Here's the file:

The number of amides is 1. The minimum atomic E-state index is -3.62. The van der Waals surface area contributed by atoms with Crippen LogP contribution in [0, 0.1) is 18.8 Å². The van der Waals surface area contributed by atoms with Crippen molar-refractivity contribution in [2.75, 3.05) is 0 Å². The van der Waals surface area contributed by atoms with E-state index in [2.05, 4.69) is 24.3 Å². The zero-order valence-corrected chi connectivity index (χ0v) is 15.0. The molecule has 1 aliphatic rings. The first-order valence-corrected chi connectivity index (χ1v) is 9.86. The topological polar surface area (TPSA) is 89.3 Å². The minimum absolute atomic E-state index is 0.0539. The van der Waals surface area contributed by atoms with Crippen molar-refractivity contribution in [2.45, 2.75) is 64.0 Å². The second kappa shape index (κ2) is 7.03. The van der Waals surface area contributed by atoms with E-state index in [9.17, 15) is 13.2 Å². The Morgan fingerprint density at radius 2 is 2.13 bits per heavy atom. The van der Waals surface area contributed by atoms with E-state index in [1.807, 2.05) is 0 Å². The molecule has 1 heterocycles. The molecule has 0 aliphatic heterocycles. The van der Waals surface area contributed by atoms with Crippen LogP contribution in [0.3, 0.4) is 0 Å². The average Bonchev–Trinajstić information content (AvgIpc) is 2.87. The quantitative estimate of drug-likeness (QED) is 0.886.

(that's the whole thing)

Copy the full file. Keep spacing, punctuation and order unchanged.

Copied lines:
The number of amides is 1. The minimum atomic E-state index is -3.62. The van der Waals surface area contributed by atoms with Crippen LogP contribution in [0, 0.1) is 18.8 Å². The van der Waals surface area contributed by atoms with Crippen molar-refractivity contribution in [2.75, 3.05) is 0 Å². The van der Waals surface area contributed by atoms with E-state index in [2.05, 4.69) is 24.3 Å². The zero-order valence-corrected chi connectivity index (χ0v) is 15.0. The molecule has 1 aliphatic rings. The first-order valence-corrected chi connectivity index (χ1v) is 9.86. The topological polar surface area (TPSA) is 89.3 Å². The minimum absolute atomic E-state index is 0.0539. The van der Waals surface area contributed by atoms with Crippen molar-refractivity contribution in [2.45, 2.75) is 64.0 Å². The second kappa shape index (κ2) is 7.03. The van der Waals surface area contributed by atoms with E-state index in [9.17, 15) is 13.2 Å². The Morgan fingerprint density at radius 2 is 2.13 bits per heavy atom. The van der Waals surface area contributed by atoms with E-state index in [1.807, 2.05) is 0 Å². The molecule has 1 heterocycles. The molecule has 0 aliphatic heterocycles. The van der Waals surface area contributed by atoms with Crippen LogP contribution in [0.3, 0.4) is 0 Å². The average Bonchev–Trinajstić information content (AvgIpc) is 2.87. The quantitative estimate of drug-likeness (QED) is 0.886.